Yesterday the faculty at Greenhill had several sessions with David Streight, author of Breaking into the Heart of Character: Self-Determined Moral Action and Academic Motivation. When he spoke to the Middle School staff, he discussed four approaches in developing autonomy in students. As he spoke, I thought, "This is what we do in Guided Inquiry Design!" Here's what he mentioned and my take on the implications for GID.
1. Choice - Mr. Streight pointed out that students do better when they have choices in their learning.
In GID, choice is not random. Students are given the opportunity to make educated choices about topics during the"Immerse" and "Explore" phases. After the students have developed background knowledge, the students select their topics for research in the "Identify" phase . Rather than drawing topics out of a hat or being randomly assigned a topic, the students have autonomy in selecting what they wish to research.
I found this to be particularly telling last year when we first implemented GID into the Middle School history classes. The students were genuinely interested in their topics. They had ownership in their topics, and enjoyed researching to find out more information about their topics. They were also more creative in producing their products because the information had relevance to them. Leslie Maniotes calls it "Third Space" which is the overlap of curriculum and interest. It truly happens in Guided Inquiry Design.
2. Voice - Mr. Streight asked, "Do kids have the freedom to express unpopular opinions?
Because GID is s student-centered learning and the students interact together in their Inquiry Circles, the students have a great deal of opportunity to express their opinions. In the Seventh Grade Inquiry Project we did last fall, the overarching essential question that we asked was "How does the phrase 'All Men are Created Equal' apply to particular groups in the nineteenth century?" One team of students studied the Chinese Immigrants working on the Transcontinental Railroad. Surprising to me, this group felt that yes, the Chinese Immigrants would have felt that "All Men are Created Equal." When asked to give their rationale, they noted that while the Chinese were initially exploited and mistreated while working on the railroad, they went on to own their own businesses and provide a better life for themselves than they would have had in China. While I didn't necessarily agree with the students, they had the freedom to express their ideas.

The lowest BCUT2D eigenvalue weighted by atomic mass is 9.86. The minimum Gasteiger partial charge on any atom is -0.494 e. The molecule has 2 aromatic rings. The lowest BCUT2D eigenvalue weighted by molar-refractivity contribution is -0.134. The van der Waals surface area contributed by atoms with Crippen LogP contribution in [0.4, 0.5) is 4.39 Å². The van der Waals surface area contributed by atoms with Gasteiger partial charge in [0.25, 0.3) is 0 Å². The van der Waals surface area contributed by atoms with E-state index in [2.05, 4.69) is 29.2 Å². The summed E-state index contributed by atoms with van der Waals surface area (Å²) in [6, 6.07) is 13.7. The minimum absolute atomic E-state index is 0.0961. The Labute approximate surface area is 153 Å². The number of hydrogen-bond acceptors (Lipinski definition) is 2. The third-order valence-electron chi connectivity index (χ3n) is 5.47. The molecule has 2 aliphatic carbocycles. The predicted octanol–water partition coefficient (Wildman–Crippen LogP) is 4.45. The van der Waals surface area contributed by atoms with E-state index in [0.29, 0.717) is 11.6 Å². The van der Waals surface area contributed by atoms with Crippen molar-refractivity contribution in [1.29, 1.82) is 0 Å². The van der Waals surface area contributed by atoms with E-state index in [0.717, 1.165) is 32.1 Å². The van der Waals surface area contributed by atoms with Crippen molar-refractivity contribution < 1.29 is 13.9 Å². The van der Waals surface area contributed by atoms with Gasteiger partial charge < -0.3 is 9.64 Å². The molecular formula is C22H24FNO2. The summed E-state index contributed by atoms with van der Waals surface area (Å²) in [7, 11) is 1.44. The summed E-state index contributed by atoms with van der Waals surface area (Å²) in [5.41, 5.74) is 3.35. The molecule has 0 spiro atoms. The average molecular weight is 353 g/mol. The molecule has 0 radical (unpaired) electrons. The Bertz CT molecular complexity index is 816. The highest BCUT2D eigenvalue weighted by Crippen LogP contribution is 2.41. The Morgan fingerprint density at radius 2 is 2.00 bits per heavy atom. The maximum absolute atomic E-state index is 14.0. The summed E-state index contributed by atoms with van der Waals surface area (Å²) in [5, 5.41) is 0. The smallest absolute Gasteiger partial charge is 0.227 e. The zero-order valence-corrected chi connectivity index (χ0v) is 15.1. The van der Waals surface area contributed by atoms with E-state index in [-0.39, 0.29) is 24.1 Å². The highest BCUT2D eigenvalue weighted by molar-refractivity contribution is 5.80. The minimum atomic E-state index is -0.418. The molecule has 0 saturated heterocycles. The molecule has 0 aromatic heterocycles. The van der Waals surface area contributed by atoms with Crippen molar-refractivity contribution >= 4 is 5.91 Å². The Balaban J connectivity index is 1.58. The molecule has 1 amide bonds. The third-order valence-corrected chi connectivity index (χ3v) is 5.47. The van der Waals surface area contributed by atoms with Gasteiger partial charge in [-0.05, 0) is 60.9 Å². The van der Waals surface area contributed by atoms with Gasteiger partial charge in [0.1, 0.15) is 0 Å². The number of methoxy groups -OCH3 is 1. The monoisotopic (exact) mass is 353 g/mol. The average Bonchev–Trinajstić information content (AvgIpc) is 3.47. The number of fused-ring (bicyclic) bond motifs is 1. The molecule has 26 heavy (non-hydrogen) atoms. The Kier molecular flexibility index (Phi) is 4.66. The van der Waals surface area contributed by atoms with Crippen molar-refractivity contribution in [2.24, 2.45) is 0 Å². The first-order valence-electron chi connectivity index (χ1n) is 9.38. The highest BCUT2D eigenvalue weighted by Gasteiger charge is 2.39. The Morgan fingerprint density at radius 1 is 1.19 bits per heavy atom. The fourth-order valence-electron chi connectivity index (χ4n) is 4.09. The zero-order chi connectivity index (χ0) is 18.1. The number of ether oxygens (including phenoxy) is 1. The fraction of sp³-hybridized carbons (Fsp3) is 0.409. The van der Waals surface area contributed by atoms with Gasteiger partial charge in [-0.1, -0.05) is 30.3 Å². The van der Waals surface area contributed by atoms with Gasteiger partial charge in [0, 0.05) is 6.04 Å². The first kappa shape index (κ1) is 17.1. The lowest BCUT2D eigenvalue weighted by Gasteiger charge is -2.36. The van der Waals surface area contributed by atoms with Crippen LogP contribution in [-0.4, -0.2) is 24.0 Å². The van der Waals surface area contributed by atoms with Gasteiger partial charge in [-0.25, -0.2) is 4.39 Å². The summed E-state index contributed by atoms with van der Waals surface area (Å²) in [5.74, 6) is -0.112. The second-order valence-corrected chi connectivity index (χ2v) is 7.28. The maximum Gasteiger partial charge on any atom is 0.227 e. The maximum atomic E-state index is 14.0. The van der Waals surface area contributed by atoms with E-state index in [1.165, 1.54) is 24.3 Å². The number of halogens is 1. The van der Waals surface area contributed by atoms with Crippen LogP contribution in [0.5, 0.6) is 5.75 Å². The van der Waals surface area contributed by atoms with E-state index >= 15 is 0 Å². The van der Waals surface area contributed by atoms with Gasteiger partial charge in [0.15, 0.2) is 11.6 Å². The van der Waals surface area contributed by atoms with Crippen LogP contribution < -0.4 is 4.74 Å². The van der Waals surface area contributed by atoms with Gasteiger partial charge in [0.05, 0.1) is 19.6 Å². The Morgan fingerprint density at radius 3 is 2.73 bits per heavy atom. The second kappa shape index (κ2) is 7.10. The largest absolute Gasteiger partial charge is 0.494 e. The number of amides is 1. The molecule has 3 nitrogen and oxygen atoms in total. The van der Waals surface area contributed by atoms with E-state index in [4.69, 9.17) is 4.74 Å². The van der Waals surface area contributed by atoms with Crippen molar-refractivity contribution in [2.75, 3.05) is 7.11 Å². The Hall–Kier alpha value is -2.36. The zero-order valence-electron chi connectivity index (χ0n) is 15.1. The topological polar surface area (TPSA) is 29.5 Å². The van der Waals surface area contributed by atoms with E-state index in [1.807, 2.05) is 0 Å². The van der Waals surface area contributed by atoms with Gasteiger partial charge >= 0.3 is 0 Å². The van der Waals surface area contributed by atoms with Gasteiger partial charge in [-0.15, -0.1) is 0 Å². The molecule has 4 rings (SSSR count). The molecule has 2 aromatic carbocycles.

3. Structure - Mr. Streight noted that autonomy isn't "freedom," but "freedom with structure." Students need to know where the limits are. This is important in fostering autonomy.
GID provides a structure for learning. While the activities are no longer "teacher-led," there is a definite structure to the learning. The unit starts with "Open," an introductory activity/event designed to start the inquiry process. Then the students "Immerse" with group activities to provide a basis for their topics followed by "Explore" where they can find out more about the content. Then, of course, is the "Identify" phase where students select their topics and the Essential Question they wish to answer about the topic. As they "Gather" information, information literacy skills are introduced. The students then "Create" a product to reflect what they learned about the topic and how they answered the essential question posed in the "Identify" phase. This is followed by the "Share" phase where students participate in demonstrating their new found knowledge. Last, they "Evaluate" their learning by reflection and discussion. GID provides that "freedom with structure" Mr. Streight feels "freedom with structure" is one avenue to develop autonomy.
4. Relevance - Mr. Streight stressed the importance of relating the information to the students' lives and show how the information has value. He said, "When we understand value, there's more buy-in."
I think that relevance has been covered earlier in this blog post, what we found in the Seventh Grade Inquiry project is that students who traditionally weren't the best test takers or particularly gifted academically were very successful in GID. The students were allowed to find the relevance in the topic, and we noted that as the students learned more about their topics, the "buy-in" was even greater. Both girls and boys had difficulty believing that women had few rights in the nineteenth century and were enraged to find that in many ways, women were treated more as "property" than people. Additionally, several of the kids selected a topic because they either had background in the topic or family connections. This also raised the level of relevance.
While my ramblings lack the eloquence of Mr. Streight's writings and the authors of Guided Inquiry Design and I haven't provided empirical evidence, I was struck by the similarities between the two. Because Guided Inquiry encompasses that areas that Mr. Streight mentioned, students do begin to develop that autonomy that we want them to have.